.

Nelly, Mary J. Blige Rock L.A.

Dixies, Seger also shine at Women Rock show

October 19, 2001 12:00 AM ET

Attending a live concert taped for television is about as fun as having the doctor say, "Turn to the left and cough." So, if you find yourself at home thinking, "Man, I wish I could be there," that's the magic of a director.

Ken Erlich Productions and crew face the task of trying to turn the interminable three-and-a-half-hour concert that was this year's "Women Rock: Girls & Guitars" breast cancer benefit -- featuring Pat Benatar, Sheryl Crow (a return performer from last year's first annual show) Mary J. Blige, the Dixie Chicks, Nelly Furtado, Shea Seger, Beth Nielsen Chapman and Emmylou Harris -- at the Wiltern Theater in Los Angeles on October 18th into a finely tuned TV special that will be broadcast on Lifetime on October 26th at 9 p.m.

Since I am in Los Angeles, where everyone aspires to direct, and I must sit through six minutes of down time for every three-minute song, I will take on the role of director, sequencing the show and providing the reasons why each song is included and slotted where it is.

Opening: Nelly Furtado's lovely acoustic version of "I'm Like a Bird." Furtado is hot right now, and this rendition shows the intimacy and penchant for risk-taking on this special night. Unfortunately, it's Furtado's most visible performance of the night, leaving her absent until the all-star finale.

Wanting to kick the energy up after Furtado's quiet start, I'll put Sheryl Crow and the Dixie Chicks' shit-kicking "It Don't Hurt," propelled by the Chicks' rousing strings next. To keep the momentum going, Pat Benatar, the Dixies, Shea Seger, and Crow's version of Benatar's signature anthem, the rocking "Heartbreaker" follows. The performance is not the most inspired, but the respect and affection showered upon Benatar was moving.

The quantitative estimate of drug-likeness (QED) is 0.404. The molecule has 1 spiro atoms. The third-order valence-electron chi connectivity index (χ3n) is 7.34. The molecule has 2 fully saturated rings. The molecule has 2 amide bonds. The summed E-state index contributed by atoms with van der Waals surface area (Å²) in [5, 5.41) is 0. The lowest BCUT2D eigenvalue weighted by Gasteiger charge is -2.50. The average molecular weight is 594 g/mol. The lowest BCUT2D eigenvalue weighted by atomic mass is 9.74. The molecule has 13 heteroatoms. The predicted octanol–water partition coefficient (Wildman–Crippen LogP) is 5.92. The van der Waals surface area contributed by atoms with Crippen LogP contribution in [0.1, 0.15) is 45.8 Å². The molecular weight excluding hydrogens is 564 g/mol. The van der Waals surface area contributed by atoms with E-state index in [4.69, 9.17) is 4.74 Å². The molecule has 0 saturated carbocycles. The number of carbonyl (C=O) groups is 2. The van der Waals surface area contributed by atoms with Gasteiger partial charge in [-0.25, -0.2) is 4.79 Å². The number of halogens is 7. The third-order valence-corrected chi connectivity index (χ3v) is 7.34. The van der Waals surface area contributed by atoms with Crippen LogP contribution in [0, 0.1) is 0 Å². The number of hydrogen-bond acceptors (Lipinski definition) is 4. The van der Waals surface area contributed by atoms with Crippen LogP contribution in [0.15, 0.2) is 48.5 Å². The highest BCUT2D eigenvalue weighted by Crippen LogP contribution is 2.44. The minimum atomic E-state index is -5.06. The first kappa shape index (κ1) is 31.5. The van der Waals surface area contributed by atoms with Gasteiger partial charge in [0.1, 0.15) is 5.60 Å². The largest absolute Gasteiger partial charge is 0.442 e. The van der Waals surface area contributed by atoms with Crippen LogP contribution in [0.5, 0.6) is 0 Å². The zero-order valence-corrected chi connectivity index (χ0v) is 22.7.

Commercial

Return with some opening remarks by Lifetime President Carol Black on the importance of the battle against breast cancer. Back to the music, with Emmylou Harris, the Dixies, and Beth Nielsen Chapman doing a moving version of a surprise selection, Patty Griffin's folkie narrative, "Mary."

Follow this with everybody singing a cover of the Eagles' "Take It to the Limit." The ensemble pieces are supposed to be the big finale, but the song was not one of the night's most impressive, as it suffered from too many voices, and a lack of energy -- perhaps due to the fact that, by 11:30, the upstairs portion of the Wiltern was almost entirely empty.

Commercial

Now we're ready to rock, with twenty-one-year-old Texan Shea Seger. Seger, whose debut album, The May Street Project, is one of the best of the year, takes it up a notch with the infectious and energetic "Clutch," one of the few performances of the night large enough to fill the venue.

This is followed by Benatar and Seger on Benatar's "We Belong," which finds Benatar's voice in a very authoritative manner. Her famous opera training hasn't been lost with the years.

Time for another all-star number, as everybody unites for a cover of the Rolling Stones' "Honky-Tonk Woman."

Commercial

Get ready to have the house come down as Mary J. Blige gets them crazy with a rousing, soulful version of "No More Drama." Blige's commanding vocals has people asking, "Whitney who?"

End this segment with Crow and Benatar (who were two of the most ubiquitous performers of the night) joining together for a subdued rendition of Crow's "I Shall Believe."

Commercial

Time to pull out the showstoppers, starting with Seger and the Dixies' Martie Seidel and Emily Erwin doing a rousing interpretation of Bonnie Raitt's "Love Me Like a Man." With Seger prancing around like Mick Jagger and sounding like the second coming of Janis Joplin during her bluesy wails, the song stands as one of the two best of the night. Seidel's slide guitar work also has a lot to do with that.

But the evening's best performance, and the song I choose for my closing is the unlikely teaming of Blige and the Dixies' Natalie Maines for Etta James' standard "At Last." Maines proves up to the task of trading vocals with Blige, and the two are properly rewarded with one of the night's biggest standing ovations.

Roll credits.

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